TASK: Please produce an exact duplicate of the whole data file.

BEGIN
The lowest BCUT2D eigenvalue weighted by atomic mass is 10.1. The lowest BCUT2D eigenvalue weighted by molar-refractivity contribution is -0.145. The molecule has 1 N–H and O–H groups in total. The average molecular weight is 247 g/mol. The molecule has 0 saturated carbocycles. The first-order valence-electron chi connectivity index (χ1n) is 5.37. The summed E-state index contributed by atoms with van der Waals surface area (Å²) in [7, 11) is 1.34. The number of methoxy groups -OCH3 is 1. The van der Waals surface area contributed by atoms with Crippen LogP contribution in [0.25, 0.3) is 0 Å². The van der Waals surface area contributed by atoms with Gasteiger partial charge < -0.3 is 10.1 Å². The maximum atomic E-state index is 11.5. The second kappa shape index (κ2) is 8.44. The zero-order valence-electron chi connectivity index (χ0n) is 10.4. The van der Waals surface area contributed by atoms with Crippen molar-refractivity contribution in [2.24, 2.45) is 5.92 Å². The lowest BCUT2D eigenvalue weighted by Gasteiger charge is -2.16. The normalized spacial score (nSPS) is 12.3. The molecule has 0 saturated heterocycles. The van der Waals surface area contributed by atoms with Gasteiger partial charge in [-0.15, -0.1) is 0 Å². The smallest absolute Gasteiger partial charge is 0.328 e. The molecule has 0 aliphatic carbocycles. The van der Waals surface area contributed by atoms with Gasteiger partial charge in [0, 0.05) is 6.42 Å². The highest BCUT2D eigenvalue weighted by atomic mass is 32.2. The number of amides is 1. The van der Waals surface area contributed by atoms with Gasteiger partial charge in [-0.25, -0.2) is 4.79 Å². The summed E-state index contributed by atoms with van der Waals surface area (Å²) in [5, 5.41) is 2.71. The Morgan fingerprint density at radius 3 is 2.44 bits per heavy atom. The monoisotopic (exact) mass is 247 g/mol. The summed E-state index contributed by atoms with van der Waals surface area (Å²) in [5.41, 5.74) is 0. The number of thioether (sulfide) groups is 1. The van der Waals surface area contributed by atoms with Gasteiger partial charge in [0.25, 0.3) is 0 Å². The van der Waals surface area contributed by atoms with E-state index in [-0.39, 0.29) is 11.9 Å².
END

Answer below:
The lowest BCUT2D eigenvalue weighted by atomic mass is 10.1. The lowest BCUT2D eigenvalue weighted by molar-refractivity contribution is -0.145. The molecule has 1 N–H and O–H groups in total. The average molecular weight is 247 g/mol. The molecule has 0 saturated carbocycles. The first-order valence-electron chi connectivity index (χ1n) is 5.37. The summed E-state index contributed by atoms with van der Waals surface area (Å²) in [7, 11) is 1.34. The number of methoxy groups -OCH3 is 1. The van der Waals surface area contributed by atoms with Crippen LogP contribution in [0.25, 0.3) is 0 Å². The van der Waals surface area contributed by atoms with Gasteiger partial charge < -0.3 is 10.1 Å². The maximum atomic E-state index is 11.5. The second kappa shape index (κ2) is 8.44. The zero-order valence-electron chi connectivity index (χ0n) is 10.4. The van der Waals surface area contributed by atoms with Crippen molar-refractivity contribution in [2.24, 2.45) is 5.92 Å². The lowest BCUT2D eigenvalue weighted by Gasteiger charge is -2.16. The normalized spacial score (nSPS) is 12.3. The molecule has 0 saturated heterocycles. The van der Waals surface area contributed by atoms with Gasteiger partial charge in [-0.15, -0.1) is 0 Å². The smallest absolute Gasteiger partial charge is 0.328 e. The molecule has 0 aliphatic carbocycles. The van der Waals surface area contributed by atoms with Gasteiger partial charge in [0, 0.05) is 6.42 Å². The highest BCUT2D eigenvalue weighted by atomic mass is 32.2. The number of amides is 1. The van der Waals surface area contributed by atoms with Gasteiger partial charge in [-0.25, -0.2) is 4.79 Å². The summed E-state index contributed by atoms with van der Waals surface area (Å²) in [5, 5.41) is 2.71. The Morgan fingerprint density at radius 3 is 2.44 bits per heavy atom. The monoisotopic (exact) mass is 247 g/mol. The summed E-state index contributed by atoms with van der Waals surface area (Å²) in [5.41, 5.74) is 0. The number of thioether (sulfide) groups is 1. The van der Waals surface area contributed by atoms with Gasteiger partial charge in [0.25, 0.3) is 0 Å². The van der Waals surface area contributed by atoms with E-state index in [-0.39, 0.29) is 11.9 Å².